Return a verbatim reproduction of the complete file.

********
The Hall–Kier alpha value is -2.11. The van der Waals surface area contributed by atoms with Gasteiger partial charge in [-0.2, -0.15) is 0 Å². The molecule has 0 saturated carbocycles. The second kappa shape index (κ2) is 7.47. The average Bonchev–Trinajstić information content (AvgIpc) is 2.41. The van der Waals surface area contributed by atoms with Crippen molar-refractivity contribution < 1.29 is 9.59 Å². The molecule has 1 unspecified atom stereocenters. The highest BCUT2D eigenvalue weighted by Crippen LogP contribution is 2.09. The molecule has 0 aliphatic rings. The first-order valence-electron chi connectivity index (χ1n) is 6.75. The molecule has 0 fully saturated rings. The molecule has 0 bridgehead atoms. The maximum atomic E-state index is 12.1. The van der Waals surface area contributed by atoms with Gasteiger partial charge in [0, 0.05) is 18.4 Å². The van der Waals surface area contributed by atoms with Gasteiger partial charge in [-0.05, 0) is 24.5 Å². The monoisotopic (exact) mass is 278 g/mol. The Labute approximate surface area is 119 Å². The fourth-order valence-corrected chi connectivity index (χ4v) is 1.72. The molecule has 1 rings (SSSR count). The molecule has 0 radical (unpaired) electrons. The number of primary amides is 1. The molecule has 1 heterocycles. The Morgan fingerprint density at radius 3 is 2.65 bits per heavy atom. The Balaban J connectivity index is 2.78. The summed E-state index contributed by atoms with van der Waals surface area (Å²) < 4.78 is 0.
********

The Hall–Kier alpha value is -2.11. The van der Waals surface area contributed by atoms with Gasteiger partial charge in [-0.2, -0.15) is 0 Å². The molecule has 0 saturated carbocycles. The second kappa shape index (κ2) is 7.47. The average Bonchev–Trinajstić information content (AvgIpc) is 2.41. The van der Waals surface area contributed by atoms with Crippen molar-refractivity contribution < 1.29 is 9.59 Å². The molecule has 1 unspecified atom stereocenters. The highest BCUT2D eigenvalue weighted by Crippen LogP contribution is 2.09. The molecule has 0 aliphatic rings. The first-order valence-electron chi connectivity index (χ1n) is 6.75. The molecule has 0 fully saturated rings. The molecule has 0 bridgehead atoms. The maximum atomic E-state index is 12.1. The van der Waals surface area contributed by atoms with Gasteiger partial charge in [0, 0.05) is 18.4 Å². The van der Waals surface area contributed by atoms with Gasteiger partial charge in [-0.05, 0) is 24.5 Å². The monoisotopic (exact) mass is 278 g/mol. The Labute approximate surface area is 119 Å². The fourth-order valence-corrected chi connectivity index (χ4v) is 1.72. The molecule has 1 rings (SSSR count). The molecule has 0 radical (unpaired) electrons. The number of primary amides is 1. The molecule has 1 heterocycles. The Morgan fingerprint density at radius 3 is 2.65 bits per heavy atom. The Balaban J connectivity index is 2.78. The summed E-state index contributed by atoms with van der Waals surface area (Å²) < 4.78 is 0.